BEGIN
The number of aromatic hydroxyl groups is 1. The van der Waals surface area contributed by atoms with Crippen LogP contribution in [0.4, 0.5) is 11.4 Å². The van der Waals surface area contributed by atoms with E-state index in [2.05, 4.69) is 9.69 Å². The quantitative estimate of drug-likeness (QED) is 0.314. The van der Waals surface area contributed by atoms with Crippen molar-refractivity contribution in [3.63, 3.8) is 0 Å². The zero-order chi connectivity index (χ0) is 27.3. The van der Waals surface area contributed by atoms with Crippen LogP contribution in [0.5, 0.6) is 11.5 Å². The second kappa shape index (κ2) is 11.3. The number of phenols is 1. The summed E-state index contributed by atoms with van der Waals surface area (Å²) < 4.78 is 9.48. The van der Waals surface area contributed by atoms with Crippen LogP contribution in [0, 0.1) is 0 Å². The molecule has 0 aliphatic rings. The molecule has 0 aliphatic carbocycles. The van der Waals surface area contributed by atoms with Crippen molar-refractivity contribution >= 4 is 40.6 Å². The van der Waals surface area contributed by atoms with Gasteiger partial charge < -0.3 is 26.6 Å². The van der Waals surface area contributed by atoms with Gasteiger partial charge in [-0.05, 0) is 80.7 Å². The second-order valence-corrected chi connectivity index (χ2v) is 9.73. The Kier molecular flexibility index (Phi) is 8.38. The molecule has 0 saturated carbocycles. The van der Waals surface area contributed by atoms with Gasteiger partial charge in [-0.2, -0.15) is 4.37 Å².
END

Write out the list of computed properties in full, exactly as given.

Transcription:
The number of aromatic hydroxyl groups is 1. The van der Waals surface area contributed by atoms with Crippen LogP contribution in [0.4, 0.5) is 11.4 Å². The van der Waals surface area contributed by atoms with E-state index in [2.05, 4.69) is 9.69 Å². The quantitative estimate of drug-likeness (QED) is 0.314. The van der Waals surface area contributed by atoms with Crippen molar-refractivity contribution in [3.63, 3.8) is 0 Å². The zero-order chi connectivity index (χ0) is 27.3. The van der Waals surface area contributed by atoms with Crippen LogP contribution in [0.5, 0.6) is 11.5 Å². The second kappa shape index (κ2) is 11.3. The number of phenols is 1. The summed E-state index contributed by atoms with van der Waals surface area (Å²) < 4.78 is 9.48. The van der Waals surface area contributed by atoms with Crippen LogP contribution in [0, 0.1) is 0 Å². The molecule has 0 aliphatic rings. The molecule has 0 aliphatic carbocycles. The van der Waals surface area contributed by atoms with Crippen molar-refractivity contribution >= 4 is 40.6 Å². The van der Waals surface area contributed by atoms with Gasteiger partial charge < -0.3 is 26.6 Å². The van der Waals surface area contributed by atoms with Gasteiger partial charge in [-0.05, 0) is 80.7 Å². The second-order valence-corrected chi connectivity index (χ2v) is 9.73. The Kier molecular flexibility index (Phi) is 8.38. The molecule has 0 saturated carbocycles. The van der Waals surface area contributed by atoms with Gasteiger partial charge in [-0.2, -0.15) is 4.37 Å².